The UK plans to create a new agency to regulate large tech companies such as Google and Facebook. Starting in April 2021, the newly minted Digital Markets Unit (DMU), which will be a part of the country’s existing Competition and Markets Authority (CMA), will enforce a code that will set new limits on tech’s biggest platforms, as well as attempt to create a more level playing field for smaller rivals.
While the code has yet to be introduced, it will be designed to give consumers more control over their data and break down restrictions that make it difficult to use competing platforms. It may also give people the option to decide whether they can be subjected to personalized advertising. To enforce the code, the DMU will have the power to block and reverse decisions made by large tech companies. If they don’t comply with its directives, it will also have the power to fine them.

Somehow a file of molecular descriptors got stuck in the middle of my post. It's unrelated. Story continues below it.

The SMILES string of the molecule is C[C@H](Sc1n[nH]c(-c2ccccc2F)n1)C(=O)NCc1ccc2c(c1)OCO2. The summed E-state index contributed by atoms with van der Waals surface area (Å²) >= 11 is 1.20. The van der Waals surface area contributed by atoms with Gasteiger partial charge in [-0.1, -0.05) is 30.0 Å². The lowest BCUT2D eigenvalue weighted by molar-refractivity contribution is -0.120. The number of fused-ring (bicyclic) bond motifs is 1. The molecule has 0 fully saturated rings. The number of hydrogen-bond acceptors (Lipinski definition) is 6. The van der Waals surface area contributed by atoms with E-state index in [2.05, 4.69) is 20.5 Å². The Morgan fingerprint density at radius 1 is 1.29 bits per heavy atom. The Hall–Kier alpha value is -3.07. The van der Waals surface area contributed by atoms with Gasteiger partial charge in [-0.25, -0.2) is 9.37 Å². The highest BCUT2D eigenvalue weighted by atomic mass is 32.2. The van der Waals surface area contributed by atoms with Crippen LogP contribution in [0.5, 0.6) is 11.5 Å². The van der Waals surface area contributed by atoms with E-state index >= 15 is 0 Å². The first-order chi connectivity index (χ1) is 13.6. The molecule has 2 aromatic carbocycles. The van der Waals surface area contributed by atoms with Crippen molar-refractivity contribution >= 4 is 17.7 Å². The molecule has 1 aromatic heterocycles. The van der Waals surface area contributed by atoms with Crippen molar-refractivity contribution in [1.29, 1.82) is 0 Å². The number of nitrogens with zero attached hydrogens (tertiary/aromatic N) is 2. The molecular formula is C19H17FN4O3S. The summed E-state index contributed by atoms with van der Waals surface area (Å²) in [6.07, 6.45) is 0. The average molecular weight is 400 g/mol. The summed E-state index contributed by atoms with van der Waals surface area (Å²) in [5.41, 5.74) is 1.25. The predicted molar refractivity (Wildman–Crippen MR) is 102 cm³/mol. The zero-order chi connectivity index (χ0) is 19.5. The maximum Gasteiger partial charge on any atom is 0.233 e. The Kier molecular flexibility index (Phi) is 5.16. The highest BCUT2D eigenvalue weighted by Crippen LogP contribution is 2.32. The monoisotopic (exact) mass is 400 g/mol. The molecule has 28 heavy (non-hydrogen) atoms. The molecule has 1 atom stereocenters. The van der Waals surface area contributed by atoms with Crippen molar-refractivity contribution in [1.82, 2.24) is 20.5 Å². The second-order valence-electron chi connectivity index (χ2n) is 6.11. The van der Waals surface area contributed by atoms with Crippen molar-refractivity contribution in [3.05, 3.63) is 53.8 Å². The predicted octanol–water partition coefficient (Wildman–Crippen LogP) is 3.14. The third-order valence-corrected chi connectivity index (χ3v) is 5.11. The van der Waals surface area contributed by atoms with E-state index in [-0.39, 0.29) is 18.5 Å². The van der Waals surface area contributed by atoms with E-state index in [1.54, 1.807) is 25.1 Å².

“Online platforms bring huge benefits for businesses and society,” the government said. “But there is growing consensus in the UK and abroad that the concentration of power amongst a small number of tech companies is curtailing growth in the tech sector, reducing innovation and potentially having negative impacts on the people and businesses that rely on them.”
The UK has been considering creating an additional regulatory body to keep big tech in check since partway through 2019. In a recent report, the CMA concluded that “existing laws are not suitable for effective regulation.” Like GDPR and other regional attempts to enforce limits on large digital platforms, the watchdog could have a global effect on how companies like Google and Facebook operate.